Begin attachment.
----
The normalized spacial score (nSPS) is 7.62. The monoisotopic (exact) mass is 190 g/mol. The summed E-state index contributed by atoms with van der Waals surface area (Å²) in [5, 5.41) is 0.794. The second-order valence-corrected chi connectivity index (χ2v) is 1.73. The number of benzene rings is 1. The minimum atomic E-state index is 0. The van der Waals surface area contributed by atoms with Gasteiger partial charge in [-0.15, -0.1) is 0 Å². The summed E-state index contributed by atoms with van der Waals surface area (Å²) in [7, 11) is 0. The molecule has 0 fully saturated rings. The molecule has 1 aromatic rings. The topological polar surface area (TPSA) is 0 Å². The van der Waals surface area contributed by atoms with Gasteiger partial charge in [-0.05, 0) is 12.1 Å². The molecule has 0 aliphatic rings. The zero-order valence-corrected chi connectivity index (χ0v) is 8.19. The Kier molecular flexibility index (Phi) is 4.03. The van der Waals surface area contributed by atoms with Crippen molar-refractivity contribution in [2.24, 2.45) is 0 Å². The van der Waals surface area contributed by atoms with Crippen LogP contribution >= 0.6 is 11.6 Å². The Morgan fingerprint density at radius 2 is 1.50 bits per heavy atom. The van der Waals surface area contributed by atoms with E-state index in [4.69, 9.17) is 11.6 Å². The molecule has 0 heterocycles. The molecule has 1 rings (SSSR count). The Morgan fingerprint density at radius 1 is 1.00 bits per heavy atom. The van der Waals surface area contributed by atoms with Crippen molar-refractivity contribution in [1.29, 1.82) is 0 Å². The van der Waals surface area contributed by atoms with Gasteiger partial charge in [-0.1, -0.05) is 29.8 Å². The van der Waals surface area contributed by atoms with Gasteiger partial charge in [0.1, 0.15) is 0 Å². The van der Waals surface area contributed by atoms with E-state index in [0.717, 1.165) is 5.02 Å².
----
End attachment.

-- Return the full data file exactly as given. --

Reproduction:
The normalized spacial score (nSPS) is 7.62. The monoisotopic (exact) mass is 190 g/mol. The summed E-state index contributed by atoms with van der Waals surface area (Å²) in [5, 5.41) is 0.794. The second-order valence-corrected chi connectivity index (χ2v) is 1.73. The number of benzene rings is 1. The minimum atomic E-state index is 0. The van der Waals surface area contributed by atoms with Gasteiger partial charge in [-0.15, -0.1) is 0 Å². The summed E-state index contributed by atoms with van der Waals surface area (Å²) in [7, 11) is 0. The molecule has 0 fully saturated rings. The molecule has 1 aromatic rings. The topological polar surface area (TPSA) is 0 Å². The van der Waals surface area contributed by atoms with Gasteiger partial charge in [-0.05, 0) is 12.1 Å². The molecule has 0 aliphatic rings. The zero-order valence-corrected chi connectivity index (χ0v) is 8.19. The Kier molecular flexibility index (Phi) is 4.03. The van der Waals surface area contributed by atoms with Crippen molar-refractivity contribution in [2.24, 2.45) is 0 Å². The van der Waals surface area contributed by atoms with Crippen LogP contribution >= 0.6 is 11.6 Å². The Morgan fingerprint density at radius 2 is 1.50 bits per heavy atom. The van der Waals surface area contributed by atoms with E-state index in [4.69, 9.17) is 11.6 Å². The molecule has 0 heterocycles. The molecule has 1 rings (SSSR count). The Morgan fingerprint density at radius 1 is 1.00 bits per heavy atom. The van der Waals surface area contributed by atoms with Crippen molar-refractivity contribution in [1.29, 1.82) is 0 Å². The van der Waals surface area contributed by atoms with Gasteiger partial charge in [-0.1, -0.05) is 29.8 Å². The van der Waals surface area contributed by atoms with Gasteiger partial charge in [0.1, 0.15) is 0 Å². The van der Waals surface area contributed by atoms with E-state index in [0.717, 1.165) is 5.02 Å².